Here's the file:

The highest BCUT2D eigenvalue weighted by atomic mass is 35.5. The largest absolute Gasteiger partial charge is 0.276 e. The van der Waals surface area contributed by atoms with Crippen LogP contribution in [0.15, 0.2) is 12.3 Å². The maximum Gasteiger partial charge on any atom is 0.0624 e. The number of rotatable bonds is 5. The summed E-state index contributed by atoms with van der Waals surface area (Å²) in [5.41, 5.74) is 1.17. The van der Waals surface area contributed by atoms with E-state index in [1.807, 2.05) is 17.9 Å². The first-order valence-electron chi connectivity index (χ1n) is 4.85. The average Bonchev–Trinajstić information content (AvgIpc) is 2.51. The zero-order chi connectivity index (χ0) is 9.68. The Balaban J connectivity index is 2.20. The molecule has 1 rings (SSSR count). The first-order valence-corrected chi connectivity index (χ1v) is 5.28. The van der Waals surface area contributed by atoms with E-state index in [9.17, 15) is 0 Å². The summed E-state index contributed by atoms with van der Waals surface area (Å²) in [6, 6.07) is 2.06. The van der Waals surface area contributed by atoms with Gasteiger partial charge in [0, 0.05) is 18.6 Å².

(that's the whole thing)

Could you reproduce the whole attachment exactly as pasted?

The highest BCUT2D eigenvalue weighted by atomic mass is 35.5. The largest absolute Gasteiger partial charge is 0.276 e. The van der Waals surface area contributed by atoms with Crippen LogP contribution in [0.15, 0.2) is 12.3 Å². The maximum Gasteiger partial charge on any atom is 0.0624 e. The number of rotatable bonds is 5. The summed E-state index contributed by atoms with van der Waals surface area (Å²) in [5.41, 5.74) is 1.17. The van der Waals surface area contributed by atoms with E-state index in [1.807, 2.05) is 17.9 Å². The first-order valence-electron chi connectivity index (χ1n) is 4.85. The average Bonchev–Trinajstić information content (AvgIpc) is 2.51. The zero-order chi connectivity index (χ0) is 9.68. The Balaban J connectivity index is 2.20. The molecule has 1 rings (SSSR count). The first-order valence-corrected chi connectivity index (χ1v) is 5.28. The van der Waals surface area contributed by atoms with E-state index in [9.17, 15) is 0 Å². The summed E-state index contributed by atoms with van der Waals surface area (Å²) in [6, 6.07) is 2.06. The van der Waals surface area contributed by atoms with Gasteiger partial charge in [0, 0.05) is 18.6 Å².